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What are the best things to do in Nice, France? Good question. You’ll be pleased to know that there are so many things to see in Nice you could easily stay a week. (Or 37 years, like the artist Matisse did.) Read on for the 15 best places to visit in this sparkling French Riviera city.
Visit Nice, France
Situated on the light-filled French Riviera, this popular city in the South of France makes a great base for touring the beautiful towns of the Côte d’Azur, but it also has many charms of its own.
With an ideal seaside location, it’s a laid back city that has ‘resort town’ written all over it. If you’re wondering what to do in Nice, and want a rundown of its top 15 activities and attractions, you’ve come to the right place.
Below you’ll find a travel guide listing the top activities, restaurants, beaches and architectural highlights – everything you need to plan your time in Nice.
Today Nice is known as a summer destination, but the city’s rise to tourist fame began as a winter destination in the 19th century for cloud-weary Brits who came to enjoy the milder climate of the French Riviera. (Being from Canada, this sounds like a great idea to me.)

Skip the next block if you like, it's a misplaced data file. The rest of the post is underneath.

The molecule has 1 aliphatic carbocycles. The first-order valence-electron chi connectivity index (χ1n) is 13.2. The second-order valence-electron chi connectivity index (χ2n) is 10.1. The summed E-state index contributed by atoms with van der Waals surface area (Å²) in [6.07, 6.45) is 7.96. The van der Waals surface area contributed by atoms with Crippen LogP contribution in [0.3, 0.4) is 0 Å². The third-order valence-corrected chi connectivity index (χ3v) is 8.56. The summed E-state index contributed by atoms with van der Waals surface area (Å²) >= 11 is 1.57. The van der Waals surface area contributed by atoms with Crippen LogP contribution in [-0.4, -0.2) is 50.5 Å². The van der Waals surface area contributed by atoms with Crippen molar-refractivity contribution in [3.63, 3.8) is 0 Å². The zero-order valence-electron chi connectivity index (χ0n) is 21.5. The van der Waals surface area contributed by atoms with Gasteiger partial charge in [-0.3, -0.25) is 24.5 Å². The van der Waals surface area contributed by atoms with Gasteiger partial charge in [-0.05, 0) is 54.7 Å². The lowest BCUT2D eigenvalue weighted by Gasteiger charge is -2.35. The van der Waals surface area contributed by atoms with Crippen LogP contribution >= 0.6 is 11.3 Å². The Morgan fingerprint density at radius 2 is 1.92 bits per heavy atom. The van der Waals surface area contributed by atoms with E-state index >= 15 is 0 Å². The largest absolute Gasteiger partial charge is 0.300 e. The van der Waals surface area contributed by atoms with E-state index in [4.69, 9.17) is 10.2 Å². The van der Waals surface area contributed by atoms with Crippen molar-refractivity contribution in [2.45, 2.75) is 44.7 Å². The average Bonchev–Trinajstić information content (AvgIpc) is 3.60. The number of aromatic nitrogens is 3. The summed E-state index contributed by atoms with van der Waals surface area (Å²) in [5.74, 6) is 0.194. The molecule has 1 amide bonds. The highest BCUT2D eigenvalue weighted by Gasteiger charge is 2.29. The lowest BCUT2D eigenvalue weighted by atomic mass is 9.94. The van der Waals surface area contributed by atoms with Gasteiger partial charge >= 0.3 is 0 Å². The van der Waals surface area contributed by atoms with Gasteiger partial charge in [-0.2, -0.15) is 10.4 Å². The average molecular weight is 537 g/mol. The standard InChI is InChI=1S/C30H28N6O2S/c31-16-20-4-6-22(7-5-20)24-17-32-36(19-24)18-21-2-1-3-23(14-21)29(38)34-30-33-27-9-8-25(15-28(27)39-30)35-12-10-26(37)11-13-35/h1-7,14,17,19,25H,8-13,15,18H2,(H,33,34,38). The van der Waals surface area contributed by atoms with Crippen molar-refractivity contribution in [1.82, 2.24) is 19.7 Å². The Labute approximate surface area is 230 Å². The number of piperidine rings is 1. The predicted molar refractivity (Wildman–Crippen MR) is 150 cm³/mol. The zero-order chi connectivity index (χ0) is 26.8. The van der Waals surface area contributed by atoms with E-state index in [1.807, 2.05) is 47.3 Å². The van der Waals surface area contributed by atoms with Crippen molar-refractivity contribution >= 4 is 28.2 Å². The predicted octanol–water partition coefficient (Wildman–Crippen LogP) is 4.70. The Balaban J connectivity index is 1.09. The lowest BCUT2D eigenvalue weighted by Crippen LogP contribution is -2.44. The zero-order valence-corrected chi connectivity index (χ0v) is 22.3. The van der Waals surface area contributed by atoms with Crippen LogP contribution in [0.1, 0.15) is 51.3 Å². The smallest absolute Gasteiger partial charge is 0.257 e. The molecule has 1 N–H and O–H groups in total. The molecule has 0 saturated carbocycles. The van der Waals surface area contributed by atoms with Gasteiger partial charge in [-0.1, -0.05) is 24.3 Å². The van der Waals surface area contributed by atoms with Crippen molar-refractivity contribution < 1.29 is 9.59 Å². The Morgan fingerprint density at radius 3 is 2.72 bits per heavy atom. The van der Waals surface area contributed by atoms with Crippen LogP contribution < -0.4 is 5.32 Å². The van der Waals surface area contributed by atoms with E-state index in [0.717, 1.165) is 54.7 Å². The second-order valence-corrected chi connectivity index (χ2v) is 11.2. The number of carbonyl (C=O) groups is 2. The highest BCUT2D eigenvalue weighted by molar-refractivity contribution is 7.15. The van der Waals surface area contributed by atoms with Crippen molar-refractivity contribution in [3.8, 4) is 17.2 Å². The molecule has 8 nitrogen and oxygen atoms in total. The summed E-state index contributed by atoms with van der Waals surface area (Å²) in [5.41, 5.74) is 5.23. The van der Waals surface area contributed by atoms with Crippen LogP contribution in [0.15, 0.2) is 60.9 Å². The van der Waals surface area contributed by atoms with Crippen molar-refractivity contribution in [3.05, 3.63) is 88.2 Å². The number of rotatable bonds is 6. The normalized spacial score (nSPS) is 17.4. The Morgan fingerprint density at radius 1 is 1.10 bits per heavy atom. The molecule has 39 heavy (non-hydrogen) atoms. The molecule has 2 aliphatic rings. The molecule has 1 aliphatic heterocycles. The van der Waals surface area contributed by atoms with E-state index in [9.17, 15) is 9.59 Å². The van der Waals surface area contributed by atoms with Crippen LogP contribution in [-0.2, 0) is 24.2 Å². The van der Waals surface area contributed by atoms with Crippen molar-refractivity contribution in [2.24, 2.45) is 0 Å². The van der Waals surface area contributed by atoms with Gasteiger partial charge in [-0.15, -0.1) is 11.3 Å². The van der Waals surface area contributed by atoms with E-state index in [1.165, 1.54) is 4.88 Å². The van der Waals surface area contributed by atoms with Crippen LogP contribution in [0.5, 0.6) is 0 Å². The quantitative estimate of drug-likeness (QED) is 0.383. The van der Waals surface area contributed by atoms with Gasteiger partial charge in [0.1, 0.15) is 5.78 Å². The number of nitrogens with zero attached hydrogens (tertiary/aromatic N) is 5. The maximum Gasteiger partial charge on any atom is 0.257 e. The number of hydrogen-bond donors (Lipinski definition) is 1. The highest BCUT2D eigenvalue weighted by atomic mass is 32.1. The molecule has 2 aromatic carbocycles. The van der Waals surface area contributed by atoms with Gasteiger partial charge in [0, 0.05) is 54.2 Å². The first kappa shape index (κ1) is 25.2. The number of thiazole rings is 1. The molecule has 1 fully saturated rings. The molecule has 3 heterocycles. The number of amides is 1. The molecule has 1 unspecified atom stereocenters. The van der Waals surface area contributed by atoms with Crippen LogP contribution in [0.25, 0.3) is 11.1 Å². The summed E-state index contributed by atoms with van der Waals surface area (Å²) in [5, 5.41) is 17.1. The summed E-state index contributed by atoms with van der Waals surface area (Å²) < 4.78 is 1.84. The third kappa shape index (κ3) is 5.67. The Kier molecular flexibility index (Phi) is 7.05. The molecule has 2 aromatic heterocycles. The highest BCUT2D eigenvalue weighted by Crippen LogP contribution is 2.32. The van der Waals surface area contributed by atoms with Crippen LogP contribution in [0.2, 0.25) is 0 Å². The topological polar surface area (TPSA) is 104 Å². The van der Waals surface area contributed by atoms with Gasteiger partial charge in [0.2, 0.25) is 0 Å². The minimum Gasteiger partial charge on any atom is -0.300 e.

With a population of 350,000, it’s just the right size for travellers who want plenty of culture, but don’t want to be overwhelmed by a polluted metropolis. There are plenty of things to see in Nice, France, and its spectacular location on the Mediterranean’s Baie des Anges (Bay of Angels), means outdoor lovers can also have it all.
Top things to do in Nice
Truly, Nice and the French Riviera is one of the best places to visit in France. But you may need some guidance when deciding what to do. Don’t worry, I’m here to help. I’ve spent so much time here, I’m an honorary citizen. Or at least I should be. (Let’s talk to the French authorities about that.)